In Mishpacha, journalist Yonoson "Jonathan" Rosenblum weighs in on the Torat HaMelech controversy. Mr. Rosenblum admits that he did not read Torat HaMelech, is aware that the excerpts he saw may have been "deliberately crafted to provide ammunition for anti-Semites", and in spite of this offers us his opinion about the book:
As I read Mr. Rosenblum's article, I was "progressively horrified" by the low standard of journalism displayed. I can only say, "Shame on you" Mr. Rosenblum for commenting on the book without reading it first. One should not put the peh (mouth) before the ayin (eye). His article is barely a league above the shrill reporting of the Israeli MSM. I am quite disappointed. I must also add that the expulsion of Jews from the Gaza Strip was indeed carried out by soldiers. However, this immoral action of a people's army against its own citizens was not carried out in the framework of war and has nothing to do with the book "Torat HaMelech".
When Both Sides Are Wrong
Yonoson Rosenblum | Wednesday, July 20, 2011
The controversy over Deputy State Prosecutor Shai Nitzan’s decision to confiscate copies of Torat HaMelech, a work by two rabbis from the West Bank settlement of Yitzhar, and to summon for police questioning two prominent national religious rabbis who wrote haskamos for the book, inspires one to shout “Shame on you” at all sides.
I have seen only excerpts of Torat HaMelech, but those excerpts might as well have been deliberately crafted to provide ammunition for anti-Semites who claim that Jews believe that only their blood has value. That is why Rav Elyashiv reportedly condemned the work as endangering Jews around the world. And Rav Zalman Nechemiah Goldberg, who initially also wrote a haskamah, subsequently withdrew it due to halachic errors that were pointed out to him, and other conclusions that “defy logic.”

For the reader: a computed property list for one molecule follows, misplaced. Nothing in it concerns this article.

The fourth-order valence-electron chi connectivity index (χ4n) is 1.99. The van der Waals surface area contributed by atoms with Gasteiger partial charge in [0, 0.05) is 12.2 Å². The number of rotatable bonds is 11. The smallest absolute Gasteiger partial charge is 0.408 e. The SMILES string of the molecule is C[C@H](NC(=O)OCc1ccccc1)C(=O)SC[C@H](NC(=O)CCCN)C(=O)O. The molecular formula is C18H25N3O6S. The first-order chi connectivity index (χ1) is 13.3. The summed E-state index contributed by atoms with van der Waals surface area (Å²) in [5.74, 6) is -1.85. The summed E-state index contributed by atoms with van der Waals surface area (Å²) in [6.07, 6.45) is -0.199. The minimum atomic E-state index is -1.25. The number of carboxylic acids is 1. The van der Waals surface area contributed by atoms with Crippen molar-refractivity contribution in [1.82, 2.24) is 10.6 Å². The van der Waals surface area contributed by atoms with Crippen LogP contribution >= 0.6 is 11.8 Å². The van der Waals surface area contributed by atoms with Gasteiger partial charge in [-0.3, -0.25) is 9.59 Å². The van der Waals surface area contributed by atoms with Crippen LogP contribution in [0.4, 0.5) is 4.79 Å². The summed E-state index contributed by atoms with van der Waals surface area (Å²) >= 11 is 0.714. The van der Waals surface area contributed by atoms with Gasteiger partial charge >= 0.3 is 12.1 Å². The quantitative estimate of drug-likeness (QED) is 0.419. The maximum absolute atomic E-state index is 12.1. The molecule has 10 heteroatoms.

The authors show a casual regard for life — Jewish as well as gentile. They classify those who lower national or IDF morale as rodfim. Ironically, that definition could include those who called upon soldiers to refuse orders to evacuate Gush Katif.
About twenty years ago, I debated a rabbi from the same circles. In the course of the evening, I found myself progressively horrified by his casual attitude towards bloodletting of “enemies”; by his willingness to rely on quotations pulled from aggadata to reach legal conclusions that, if implemented, would have immense implications for Jews around the world; and by his confidence that we live in an era in which Jews can say and do whatever they want in the Land of Israel without concern for the reaction of the rest of the world. Torat HaMelech reflects the same cast of mind.
Though I am convinced that Torat HaMelech is wrong both in tone and in its specific halachic conclusions, once Shai Nitzan’s prosecutorial group set its sights on the book and summoned rabbis for questioning, the Torah world could not remain indifferent.
On the other had Rabbi Shlomo Riskin apparently did read the book and he has something to say about it:
What was the alleged “transgression” for which Rabbi Lior was being remanded? He had joined three other recognized Torah personalities in endorsing a halachic treatise called Torat Hamelech (Prescriptive Directives of the King), written by Rabbis Yitzhak Shapira and Yosef Elitzur. The suspicion was that the book, purportedly expressing a lenient attitude toward murdering gentiles, was inciting against minorities in Israel. Since a significant verse in Masei deals with an important subject of the book, I am dedicating this Torah commentary to the issue.He goes on to state what he does not like about the book. In conclusion he tells us:
Let me state at the outset that at no time do the authors of Torat Hamelech permit the killing of innocent gentiles, except in the heat of battle and in order to save innocent Jews. This is no different than the American aerial bombings of Afghanistan; although in the Israeli army our soldiers go house to house in pursuit of terrorists and arms caches, despite the inevitable loss of our own young men as a consequence.
Despite my critique, there is nothing in Torat Hamelech which can be considered a message of incitement to harm Arab neighbors who are not in a war against us, and there was no justification for calling Rabbi Lior to a police station for questioning.